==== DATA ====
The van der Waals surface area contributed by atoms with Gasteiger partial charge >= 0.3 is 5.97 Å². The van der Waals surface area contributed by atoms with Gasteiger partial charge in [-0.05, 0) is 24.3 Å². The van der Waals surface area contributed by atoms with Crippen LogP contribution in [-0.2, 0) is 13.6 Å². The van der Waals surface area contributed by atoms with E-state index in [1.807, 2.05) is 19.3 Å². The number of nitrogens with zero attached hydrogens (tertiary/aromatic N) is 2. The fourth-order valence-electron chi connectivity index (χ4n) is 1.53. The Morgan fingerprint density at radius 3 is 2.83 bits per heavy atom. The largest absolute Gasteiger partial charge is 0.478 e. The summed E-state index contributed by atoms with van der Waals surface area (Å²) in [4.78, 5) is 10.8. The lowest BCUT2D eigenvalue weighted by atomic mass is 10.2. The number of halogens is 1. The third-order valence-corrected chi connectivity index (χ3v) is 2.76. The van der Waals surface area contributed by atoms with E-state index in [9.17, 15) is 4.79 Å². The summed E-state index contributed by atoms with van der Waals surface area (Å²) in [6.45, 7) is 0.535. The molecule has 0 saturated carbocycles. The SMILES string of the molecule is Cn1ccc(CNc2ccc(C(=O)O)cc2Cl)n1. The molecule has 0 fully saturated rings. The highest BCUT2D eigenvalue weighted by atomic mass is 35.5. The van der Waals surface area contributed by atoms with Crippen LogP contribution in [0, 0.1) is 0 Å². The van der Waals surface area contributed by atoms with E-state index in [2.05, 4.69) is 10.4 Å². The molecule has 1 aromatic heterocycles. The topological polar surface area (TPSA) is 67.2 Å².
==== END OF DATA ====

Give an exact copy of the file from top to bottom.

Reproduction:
The van der Waals surface area contributed by atoms with Gasteiger partial charge >= 0.3 is 5.97 Å². The van der Waals surface area contributed by atoms with Gasteiger partial charge in [-0.05, 0) is 24.3 Å². The van der Waals surface area contributed by atoms with Crippen LogP contribution in [-0.2, 0) is 13.6 Å². The van der Waals surface area contributed by atoms with E-state index in [1.807, 2.05) is 19.3 Å². The number of nitrogens with zero attached hydrogens (tertiary/aromatic N) is 2. The fourth-order valence-electron chi connectivity index (χ4n) is 1.53. The Morgan fingerprint density at radius 3 is 2.83 bits per heavy atom. The largest absolute Gasteiger partial charge is 0.478 e. The summed E-state index contributed by atoms with van der Waals surface area (Å²) in [4.78, 5) is 10.8. The lowest BCUT2D eigenvalue weighted by atomic mass is 10.2. The number of halogens is 1. The third-order valence-corrected chi connectivity index (χ3v) is 2.76. The van der Waals surface area contributed by atoms with E-state index in [9.17, 15) is 4.79 Å². The summed E-state index contributed by atoms with van der Waals surface area (Å²) in [6.45, 7) is 0.535. The molecule has 0 saturated carbocycles. The SMILES string of the molecule is Cn1ccc(CNc2ccc(C(=O)O)cc2Cl)n1. The molecule has 0 fully saturated rings. The highest BCUT2D eigenvalue weighted by atomic mass is 35.5. The van der Waals surface area contributed by atoms with Crippen LogP contribution in [0, 0.1) is 0 Å². The van der Waals surface area contributed by atoms with E-state index in [2.05, 4.69) is 10.4 Å². The molecule has 1 aromatic heterocycles. The topological polar surface area (TPSA) is 67.2 Å².